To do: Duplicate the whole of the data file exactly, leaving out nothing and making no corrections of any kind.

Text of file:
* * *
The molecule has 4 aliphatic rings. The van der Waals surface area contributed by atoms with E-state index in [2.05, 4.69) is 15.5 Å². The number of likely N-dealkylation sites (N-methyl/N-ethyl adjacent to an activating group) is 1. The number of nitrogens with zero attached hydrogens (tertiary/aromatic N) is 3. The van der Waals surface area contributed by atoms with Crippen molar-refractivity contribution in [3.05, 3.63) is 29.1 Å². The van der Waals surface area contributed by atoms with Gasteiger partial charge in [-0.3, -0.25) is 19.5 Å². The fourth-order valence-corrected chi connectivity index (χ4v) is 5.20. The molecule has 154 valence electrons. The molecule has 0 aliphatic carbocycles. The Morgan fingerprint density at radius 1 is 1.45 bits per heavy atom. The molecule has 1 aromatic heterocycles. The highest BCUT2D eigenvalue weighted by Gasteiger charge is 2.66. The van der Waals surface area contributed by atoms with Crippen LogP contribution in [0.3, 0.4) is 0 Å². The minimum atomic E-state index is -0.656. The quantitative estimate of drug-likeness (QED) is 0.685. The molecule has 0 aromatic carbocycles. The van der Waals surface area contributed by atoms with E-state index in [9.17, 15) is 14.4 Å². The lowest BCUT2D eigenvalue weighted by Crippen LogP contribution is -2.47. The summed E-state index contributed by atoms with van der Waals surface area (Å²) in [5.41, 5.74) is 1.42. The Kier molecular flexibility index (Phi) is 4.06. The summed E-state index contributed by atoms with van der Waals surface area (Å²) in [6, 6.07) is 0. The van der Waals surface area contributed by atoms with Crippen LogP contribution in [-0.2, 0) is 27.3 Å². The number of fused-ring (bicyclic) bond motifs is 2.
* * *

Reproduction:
The molecule has 4 aliphatic rings. The van der Waals surface area contributed by atoms with E-state index in [2.05, 4.69) is 15.5 Å². The number of likely N-dealkylation sites (N-methyl/N-ethyl adjacent to an activating group) is 1. The number of nitrogens with zero attached hydrogens (tertiary/aromatic N) is 3. The van der Waals surface area contributed by atoms with Crippen molar-refractivity contribution in [3.05, 3.63) is 29.1 Å². The van der Waals surface area contributed by atoms with Gasteiger partial charge in [-0.3, -0.25) is 19.5 Å². The fourth-order valence-corrected chi connectivity index (χ4v) is 5.20. The molecule has 154 valence electrons. The molecule has 0 aliphatic carbocycles. The Morgan fingerprint density at radius 1 is 1.45 bits per heavy atom. The molecule has 1 aromatic heterocycles. The highest BCUT2D eigenvalue weighted by Gasteiger charge is 2.66. The van der Waals surface area contributed by atoms with Crippen LogP contribution in [0.3, 0.4) is 0 Å². The minimum atomic E-state index is -0.656. The quantitative estimate of drug-likeness (QED) is 0.685. The molecule has 0 aromatic carbocycles. The van der Waals surface area contributed by atoms with E-state index in [9.17, 15) is 14.4 Å². The lowest BCUT2D eigenvalue weighted by Crippen LogP contribution is -2.47. The summed E-state index contributed by atoms with van der Waals surface area (Å²) in [5.41, 5.74) is 1.42. The Kier molecular flexibility index (Phi) is 4.06. The summed E-state index contributed by atoms with van der Waals surface area (Å²) in [6, 6.07) is 0. The van der Waals surface area contributed by atoms with Crippen LogP contribution in [-0.2, 0) is 27.3 Å². The number of fused-ring (bicyclic) bond motifs is 2.